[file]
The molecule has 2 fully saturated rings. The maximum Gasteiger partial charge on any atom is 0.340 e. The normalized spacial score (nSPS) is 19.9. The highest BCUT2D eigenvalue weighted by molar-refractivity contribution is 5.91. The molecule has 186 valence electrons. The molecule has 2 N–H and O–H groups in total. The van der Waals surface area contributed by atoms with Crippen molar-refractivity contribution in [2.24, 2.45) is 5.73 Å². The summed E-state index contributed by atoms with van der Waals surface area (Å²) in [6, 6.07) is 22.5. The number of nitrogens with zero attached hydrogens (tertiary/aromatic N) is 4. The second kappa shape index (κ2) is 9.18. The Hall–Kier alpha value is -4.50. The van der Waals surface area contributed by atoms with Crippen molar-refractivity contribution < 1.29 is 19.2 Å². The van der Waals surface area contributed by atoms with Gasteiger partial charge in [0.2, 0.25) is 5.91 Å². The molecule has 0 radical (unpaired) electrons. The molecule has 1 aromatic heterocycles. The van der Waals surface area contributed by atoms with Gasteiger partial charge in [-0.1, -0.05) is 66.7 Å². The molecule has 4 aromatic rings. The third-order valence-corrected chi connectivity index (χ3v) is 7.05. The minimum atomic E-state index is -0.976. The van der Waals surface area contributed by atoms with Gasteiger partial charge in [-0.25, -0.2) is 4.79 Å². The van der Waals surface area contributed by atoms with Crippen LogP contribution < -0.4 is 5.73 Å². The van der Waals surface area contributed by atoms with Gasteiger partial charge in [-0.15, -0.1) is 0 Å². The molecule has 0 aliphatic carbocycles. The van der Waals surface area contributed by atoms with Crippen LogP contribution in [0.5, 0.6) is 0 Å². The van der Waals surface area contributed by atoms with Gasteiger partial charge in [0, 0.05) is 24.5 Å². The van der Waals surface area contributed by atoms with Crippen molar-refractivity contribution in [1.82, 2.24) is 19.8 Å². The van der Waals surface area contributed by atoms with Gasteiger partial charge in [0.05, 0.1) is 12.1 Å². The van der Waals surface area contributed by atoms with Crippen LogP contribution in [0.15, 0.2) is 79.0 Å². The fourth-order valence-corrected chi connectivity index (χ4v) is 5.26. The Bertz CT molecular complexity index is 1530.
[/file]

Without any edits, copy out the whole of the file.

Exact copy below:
The molecule has 2 fully saturated rings. The maximum Gasteiger partial charge on any atom is 0.340 e. The normalized spacial score (nSPS) is 19.9. The highest BCUT2D eigenvalue weighted by molar-refractivity contribution is 5.91. The molecule has 186 valence electrons. The molecule has 2 N–H and O–H groups in total. The van der Waals surface area contributed by atoms with Crippen molar-refractivity contribution in [2.24, 2.45) is 5.73 Å². The summed E-state index contributed by atoms with van der Waals surface area (Å²) in [6, 6.07) is 22.5. The number of nitrogens with zero attached hydrogens (tertiary/aromatic N) is 4. The second kappa shape index (κ2) is 9.18. The Hall–Kier alpha value is -4.50. The van der Waals surface area contributed by atoms with Crippen molar-refractivity contribution < 1.29 is 19.2 Å². The van der Waals surface area contributed by atoms with Gasteiger partial charge in [0.2, 0.25) is 5.91 Å². The molecule has 0 radical (unpaired) electrons. The molecule has 1 aromatic heterocycles. The van der Waals surface area contributed by atoms with Gasteiger partial charge in [-0.1, -0.05) is 66.7 Å². The molecule has 4 aromatic rings. The third-order valence-corrected chi connectivity index (χ3v) is 7.05. The minimum atomic E-state index is -0.976. The van der Waals surface area contributed by atoms with Gasteiger partial charge in [-0.25, -0.2) is 4.79 Å². The van der Waals surface area contributed by atoms with Crippen LogP contribution < -0.4 is 5.73 Å². The van der Waals surface area contributed by atoms with Gasteiger partial charge in [-0.15, -0.1) is 0 Å². The molecule has 0 aliphatic carbocycles. The van der Waals surface area contributed by atoms with Crippen LogP contribution in [0.5, 0.6) is 0 Å². The van der Waals surface area contributed by atoms with Gasteiger partial charge in [0, 0.05) is 24.5 Å². The van der Waals surface area contributed by atoms with Crippen molar-refractivity contribution in [1.82, 2.24) is 19.8 Å². The van der Waals surface area contributed by atoms with Gasteiger partial charge in [0.05, 0.1) is 12.1 Å². The van der Waals surface area contributed by atoms with Crippen LogP contribution in [0.15, 0.2) is 79.0 Å². The fourth-order valence-corrected chi connectivity index (χ4v) is 5.26. The Bertz CT molecular complexity index is 1530.